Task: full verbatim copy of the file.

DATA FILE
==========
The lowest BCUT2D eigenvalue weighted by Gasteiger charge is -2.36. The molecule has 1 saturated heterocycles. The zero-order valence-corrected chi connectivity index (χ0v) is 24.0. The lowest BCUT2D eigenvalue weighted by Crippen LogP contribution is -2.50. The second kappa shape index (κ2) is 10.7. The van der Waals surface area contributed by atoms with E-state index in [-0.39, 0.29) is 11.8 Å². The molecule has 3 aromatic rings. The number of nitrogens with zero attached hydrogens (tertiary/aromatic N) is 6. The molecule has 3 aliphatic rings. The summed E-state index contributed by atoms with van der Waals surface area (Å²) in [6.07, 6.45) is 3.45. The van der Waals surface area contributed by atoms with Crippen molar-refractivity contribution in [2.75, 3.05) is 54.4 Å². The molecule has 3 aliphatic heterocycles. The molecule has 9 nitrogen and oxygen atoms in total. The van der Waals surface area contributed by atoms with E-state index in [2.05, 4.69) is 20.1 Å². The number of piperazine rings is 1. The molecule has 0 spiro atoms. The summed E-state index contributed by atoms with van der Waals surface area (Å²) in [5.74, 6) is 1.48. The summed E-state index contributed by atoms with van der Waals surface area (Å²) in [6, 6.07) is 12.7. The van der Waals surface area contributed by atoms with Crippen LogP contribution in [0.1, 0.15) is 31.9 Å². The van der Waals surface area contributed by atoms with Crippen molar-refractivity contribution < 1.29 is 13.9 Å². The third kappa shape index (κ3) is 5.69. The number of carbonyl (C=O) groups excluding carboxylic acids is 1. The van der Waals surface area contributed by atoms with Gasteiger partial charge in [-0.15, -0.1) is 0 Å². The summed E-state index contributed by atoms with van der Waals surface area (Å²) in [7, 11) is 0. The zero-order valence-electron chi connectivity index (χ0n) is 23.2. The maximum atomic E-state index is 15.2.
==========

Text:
The lowest BCUT2D eigenvalue weighted by Gasteiger charge is -2.36. The molecule has 1 saturated heterocycles. The zero-order valence-corrected chi connectivity index (χ0v) is 24.0. The lowest BCUT2D eigenvalue weighted by Crippen LogP contribution is -2.50. The second kappa shape index (κ2) is 10.7. The van der Waals surface area contributed by atoms with E-state index in [-0.39, 0.29) is 11.8 Å². The molecule has 3 aromatic rings. The number of nitrogens with zero attached hydrogens (tertiary/aromatic N) is 6. The molecule has 3 aliphatic rings. The summed E-state index contributed by atoms with van der Waals surface area (Å²) in [6.07, 6.45) is 3.45. The van der Waals surface area contributed by atoms with Crippen molar-refractivity contribution in [2.75, 3.05) is 54.4 Å². The molecule has 3 aliphatic heterocycles. The molecule has 9 nitrogen and oxygen atoms in total. The van der Waals surface area contributed by atoms with E-state index in [2.05, 4.69) is 20.1 Å². The number of piperazine rings is 1. The molecule has 0 spiro atoms. The summed E-state index contributed by atoms with van der Waals surface area (Å²) in [5.74, 6) is 1.48. The summed E-state index contributed by atoms with van der Waals surface area (Å²) in [6, 6.07) is 12.7. The van der Waals surface area contributed by atoms with Crippen LogP contribution in [0.1, 0.15) is 31.9 Å². The van der Waals surface area contributed by atoms with Crippen molar-refractivity contribution < 1.29 is 13.9 Å². The third kappa shape index (κ3) is 5.69. The number of carbonyl (C=O) groups excluding carboxylic acids is 1. The van der Waals surface area contributed by atoms with Gasteiger partial charge in [-0.15, -0.1) is 0 Å². The summed E-state index contributed by atoms with van der Waals surface area (Å²) in [7, 11) is 0. The zero-order valence-electron chi connectivity index (χ0n) is 23.2. The maximum atomic E-state index is 15.2.